Binary options trading involves betting on what will happen to the price of a stock, commodity or other asset over a very short time period – in many cases just minutes.
Such bets are complex, high-risk, and the majority of consumers who place them lose money, according to the FCA.
Until now, those betting on binary options have had no protection from the financial regulator, as the industry was overseen by the Gambling Commission.
From January 3, 2018, firms will require FCA authorisation and complaints will be able to be referred to the Financial Ombudsman.
Deposits will also be protected by the Financial Services Compensation Scheme if a binary options company goes bust, although this will not protect consumers from losses they incur by betting on legitimate binary options. For investments, the FSCS protection limit is £50,000 per person, per firm.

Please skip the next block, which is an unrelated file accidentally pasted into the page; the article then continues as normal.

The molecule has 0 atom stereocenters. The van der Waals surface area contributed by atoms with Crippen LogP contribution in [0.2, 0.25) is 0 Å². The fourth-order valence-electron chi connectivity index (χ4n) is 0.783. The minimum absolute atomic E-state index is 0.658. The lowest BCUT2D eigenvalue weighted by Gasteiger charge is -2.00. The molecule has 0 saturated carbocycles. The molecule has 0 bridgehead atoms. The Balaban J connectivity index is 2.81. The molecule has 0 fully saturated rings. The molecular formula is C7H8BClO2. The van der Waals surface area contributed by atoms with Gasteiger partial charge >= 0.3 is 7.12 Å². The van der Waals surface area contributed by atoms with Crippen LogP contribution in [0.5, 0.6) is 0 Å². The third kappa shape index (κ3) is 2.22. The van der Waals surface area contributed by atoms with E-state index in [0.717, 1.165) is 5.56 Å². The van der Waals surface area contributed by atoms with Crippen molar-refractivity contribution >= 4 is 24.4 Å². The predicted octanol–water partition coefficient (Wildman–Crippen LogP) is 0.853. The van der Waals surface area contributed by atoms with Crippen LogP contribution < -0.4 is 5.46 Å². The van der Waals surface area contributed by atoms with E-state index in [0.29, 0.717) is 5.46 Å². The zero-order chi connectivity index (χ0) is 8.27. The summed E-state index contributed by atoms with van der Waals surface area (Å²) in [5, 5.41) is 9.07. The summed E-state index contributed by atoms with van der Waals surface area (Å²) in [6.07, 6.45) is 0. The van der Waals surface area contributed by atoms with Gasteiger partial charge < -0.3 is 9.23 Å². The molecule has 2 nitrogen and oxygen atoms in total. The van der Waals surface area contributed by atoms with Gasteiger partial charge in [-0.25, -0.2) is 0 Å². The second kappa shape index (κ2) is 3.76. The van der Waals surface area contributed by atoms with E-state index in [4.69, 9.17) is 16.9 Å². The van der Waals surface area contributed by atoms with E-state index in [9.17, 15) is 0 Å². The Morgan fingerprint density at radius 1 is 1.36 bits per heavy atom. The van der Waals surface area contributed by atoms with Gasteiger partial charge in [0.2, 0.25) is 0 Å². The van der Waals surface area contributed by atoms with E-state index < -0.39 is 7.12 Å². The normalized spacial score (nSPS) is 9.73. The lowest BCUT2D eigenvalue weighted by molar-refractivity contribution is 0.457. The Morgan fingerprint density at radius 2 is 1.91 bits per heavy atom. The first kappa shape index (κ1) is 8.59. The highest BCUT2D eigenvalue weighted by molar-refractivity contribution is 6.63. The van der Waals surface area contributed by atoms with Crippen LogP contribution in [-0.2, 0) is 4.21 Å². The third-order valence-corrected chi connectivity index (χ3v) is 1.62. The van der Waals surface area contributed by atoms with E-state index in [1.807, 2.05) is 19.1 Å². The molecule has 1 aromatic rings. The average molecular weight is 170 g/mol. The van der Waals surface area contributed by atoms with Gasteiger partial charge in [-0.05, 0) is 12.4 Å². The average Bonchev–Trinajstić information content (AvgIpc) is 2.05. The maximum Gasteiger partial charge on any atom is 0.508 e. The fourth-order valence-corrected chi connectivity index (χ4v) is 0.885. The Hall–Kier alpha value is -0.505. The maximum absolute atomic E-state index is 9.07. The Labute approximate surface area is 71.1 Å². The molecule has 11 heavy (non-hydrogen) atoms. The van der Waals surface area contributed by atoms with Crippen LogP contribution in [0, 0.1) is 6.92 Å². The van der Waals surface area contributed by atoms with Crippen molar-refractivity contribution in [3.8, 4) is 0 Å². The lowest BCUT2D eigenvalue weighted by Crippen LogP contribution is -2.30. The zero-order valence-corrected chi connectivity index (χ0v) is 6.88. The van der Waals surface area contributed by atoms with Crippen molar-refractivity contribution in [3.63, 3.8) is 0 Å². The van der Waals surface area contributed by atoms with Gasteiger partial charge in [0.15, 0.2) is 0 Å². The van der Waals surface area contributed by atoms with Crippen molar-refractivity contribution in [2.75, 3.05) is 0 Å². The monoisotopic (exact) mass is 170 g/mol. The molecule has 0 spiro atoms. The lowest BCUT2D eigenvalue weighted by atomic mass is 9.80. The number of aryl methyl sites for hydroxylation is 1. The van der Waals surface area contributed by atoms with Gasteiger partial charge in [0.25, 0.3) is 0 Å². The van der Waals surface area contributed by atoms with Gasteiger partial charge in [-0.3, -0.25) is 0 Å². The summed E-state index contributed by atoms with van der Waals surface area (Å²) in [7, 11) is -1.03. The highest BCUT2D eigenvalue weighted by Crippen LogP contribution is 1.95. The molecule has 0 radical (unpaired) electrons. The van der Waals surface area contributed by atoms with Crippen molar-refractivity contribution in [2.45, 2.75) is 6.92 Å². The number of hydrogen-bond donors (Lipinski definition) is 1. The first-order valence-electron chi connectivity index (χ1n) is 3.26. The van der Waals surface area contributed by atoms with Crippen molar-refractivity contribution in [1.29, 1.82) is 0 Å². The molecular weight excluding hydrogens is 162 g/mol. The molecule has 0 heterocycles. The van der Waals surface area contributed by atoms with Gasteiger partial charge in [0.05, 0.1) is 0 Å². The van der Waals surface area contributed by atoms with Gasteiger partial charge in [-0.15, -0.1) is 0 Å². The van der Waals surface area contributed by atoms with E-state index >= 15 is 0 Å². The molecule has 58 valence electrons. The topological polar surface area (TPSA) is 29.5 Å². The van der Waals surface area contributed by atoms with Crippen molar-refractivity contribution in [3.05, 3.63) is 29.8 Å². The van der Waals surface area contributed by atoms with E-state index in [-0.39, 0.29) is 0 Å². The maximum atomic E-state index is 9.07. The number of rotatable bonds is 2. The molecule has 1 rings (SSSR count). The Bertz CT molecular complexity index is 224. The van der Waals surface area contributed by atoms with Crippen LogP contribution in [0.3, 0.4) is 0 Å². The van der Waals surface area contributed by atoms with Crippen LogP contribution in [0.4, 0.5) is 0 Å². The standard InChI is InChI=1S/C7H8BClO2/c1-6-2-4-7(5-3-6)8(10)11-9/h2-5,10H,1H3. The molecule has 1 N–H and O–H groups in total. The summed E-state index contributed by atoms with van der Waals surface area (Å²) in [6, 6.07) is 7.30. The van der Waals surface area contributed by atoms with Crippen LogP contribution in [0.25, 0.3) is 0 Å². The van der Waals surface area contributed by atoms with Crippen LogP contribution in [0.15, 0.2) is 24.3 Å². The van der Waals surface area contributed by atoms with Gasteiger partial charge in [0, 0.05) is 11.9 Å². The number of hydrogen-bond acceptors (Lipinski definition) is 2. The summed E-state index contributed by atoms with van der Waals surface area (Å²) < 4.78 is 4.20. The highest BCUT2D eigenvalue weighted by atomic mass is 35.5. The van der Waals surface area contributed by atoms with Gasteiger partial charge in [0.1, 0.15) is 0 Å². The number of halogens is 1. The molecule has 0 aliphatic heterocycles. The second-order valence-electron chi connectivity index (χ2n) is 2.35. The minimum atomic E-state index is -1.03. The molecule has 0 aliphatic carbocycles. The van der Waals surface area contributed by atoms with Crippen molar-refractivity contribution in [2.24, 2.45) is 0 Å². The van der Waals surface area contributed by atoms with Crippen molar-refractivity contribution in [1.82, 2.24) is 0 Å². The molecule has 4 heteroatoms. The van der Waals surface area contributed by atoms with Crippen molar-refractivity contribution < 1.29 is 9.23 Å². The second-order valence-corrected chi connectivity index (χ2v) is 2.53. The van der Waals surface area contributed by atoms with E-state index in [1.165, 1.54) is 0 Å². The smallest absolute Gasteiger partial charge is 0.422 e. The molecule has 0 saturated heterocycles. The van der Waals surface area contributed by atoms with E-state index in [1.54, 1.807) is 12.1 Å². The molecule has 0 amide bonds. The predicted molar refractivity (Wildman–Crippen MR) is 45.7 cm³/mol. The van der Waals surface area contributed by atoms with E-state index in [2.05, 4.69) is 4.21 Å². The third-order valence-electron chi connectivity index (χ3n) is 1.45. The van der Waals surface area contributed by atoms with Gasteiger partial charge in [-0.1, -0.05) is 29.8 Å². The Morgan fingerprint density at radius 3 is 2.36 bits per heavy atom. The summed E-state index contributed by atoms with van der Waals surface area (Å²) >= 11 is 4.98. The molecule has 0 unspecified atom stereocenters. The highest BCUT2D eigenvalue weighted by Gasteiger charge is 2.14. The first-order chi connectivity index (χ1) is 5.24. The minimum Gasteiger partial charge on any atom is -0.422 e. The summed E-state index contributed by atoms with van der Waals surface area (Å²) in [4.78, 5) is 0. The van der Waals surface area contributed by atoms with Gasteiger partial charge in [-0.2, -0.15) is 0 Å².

Aside from most consumers losing money, the FCA’s other concerns include the addictive nature of binary options betting, and inherent conflicts of interest.
“In most cases, the firm you are buying from benefits when you lose. This places the firm’s interest in direct conflict with yours,” it said.